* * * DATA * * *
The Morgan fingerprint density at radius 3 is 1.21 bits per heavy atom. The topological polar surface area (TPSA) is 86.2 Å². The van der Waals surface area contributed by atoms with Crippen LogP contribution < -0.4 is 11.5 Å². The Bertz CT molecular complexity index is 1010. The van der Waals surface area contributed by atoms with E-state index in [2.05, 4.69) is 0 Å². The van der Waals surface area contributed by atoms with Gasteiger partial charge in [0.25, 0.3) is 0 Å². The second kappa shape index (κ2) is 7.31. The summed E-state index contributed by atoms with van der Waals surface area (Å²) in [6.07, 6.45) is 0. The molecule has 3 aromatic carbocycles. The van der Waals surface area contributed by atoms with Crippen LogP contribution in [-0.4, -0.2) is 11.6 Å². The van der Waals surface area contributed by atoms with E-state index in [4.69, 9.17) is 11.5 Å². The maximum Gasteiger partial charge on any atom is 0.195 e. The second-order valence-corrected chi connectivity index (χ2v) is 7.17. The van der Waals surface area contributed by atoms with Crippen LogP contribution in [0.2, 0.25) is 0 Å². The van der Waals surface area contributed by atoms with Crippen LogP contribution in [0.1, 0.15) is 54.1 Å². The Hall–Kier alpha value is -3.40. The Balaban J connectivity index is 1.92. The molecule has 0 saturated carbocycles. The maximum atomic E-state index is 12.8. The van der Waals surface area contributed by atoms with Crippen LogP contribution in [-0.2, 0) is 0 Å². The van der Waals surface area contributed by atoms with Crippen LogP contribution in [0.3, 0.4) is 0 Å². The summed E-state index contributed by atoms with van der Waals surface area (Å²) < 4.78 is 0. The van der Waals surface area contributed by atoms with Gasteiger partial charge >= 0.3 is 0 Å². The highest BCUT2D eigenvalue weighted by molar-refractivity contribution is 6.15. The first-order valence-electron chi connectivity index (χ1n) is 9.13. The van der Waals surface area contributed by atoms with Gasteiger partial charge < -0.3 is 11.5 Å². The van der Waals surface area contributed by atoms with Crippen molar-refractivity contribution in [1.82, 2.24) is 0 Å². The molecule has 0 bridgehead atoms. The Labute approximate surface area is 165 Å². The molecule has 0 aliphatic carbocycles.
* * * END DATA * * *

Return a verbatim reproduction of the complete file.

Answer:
The Morgan fingerprint density at radius 3 is 1.21 bits per heavy atom. The topological polar surface area (TPSA) is 86.2 Å². The van der Waals surface area contributed by atoms with Crippen LogP contribution < -0.4 is 11.5 Å². The Bertz CT molecular complexity index is 1010. The van der Waals surface area contributed by atoms with E-state index in [2.05, 4.69) is 0 Å². The van der Waals surface area contributed by atoms with Gasteiger partial charge in [0.25, 0.3) is 0 Å². The second kappa shape index (κ2) is 7.31. The summed E-state index contributed by atoms with van der Waals surface area (Å²) in [6.07, 6.45) is 0. The molecule has 3 aromatic carbocycles. The van der Waals surface area contributed by atoms with Crippen LogP contribution in [-0.4, -0.2) is 11.6 Å². The van der Waals surface area contributed by atoms with E-state index in [4.69, 9.17) is 11.5 Å². The maximum Gasteiger partial charge on any atom is 0.195 e. The second-order valence-corrected chi connectivity index (χ2v) is 7.17. The van der Waals surface area contributed by atoms with Crippen LogP contribution in [0.2, 0.25) is 0 Å². The van der Waals surface area contributed by atoms with Crippen LogP contribution in [0.1, 0.15) is 54.1 Å². The Hall–Kier alpha value is -3.40. The Balaban J connectivity index is 1.92. The molecule has 0 saturated carbocycles. The maximum atomic E-state index is 12.8. The van der Waals surface area contributed by atoms with Crippen LogP contribution in [-0.2, 0) is 0 Å². The van der Waals surface area contributed by atoms with Crippen LogP contribution in [0.3, 0.4) is 0 Å². The summed E-state index contributed by atoms with van der Waals surface area (Å²) < 4.78 is 0. The van der Waals surface area contributed by atoms with Gasteiger partial charge >= 0.3 is 0 Å². The highest BCUT2D eigenvalue weighted by molar-refractivity contribution is 6.15. The first-order valence-electron chi connectivity index (χ1n) is 9.13. The van der Waals surface area contributed by atoms with Gasteiger partial charge < -0.3 is 11.5 Å². The van der Waals surface area contributed by atoms with Crippen molar-refractivity contribution in [1.82, 2.24) is 0 Å². The molecule has 0 bridgehead atoms. The Labute approximate surface area is 165 Å². The molecule has 0 aliphatic carbocycles.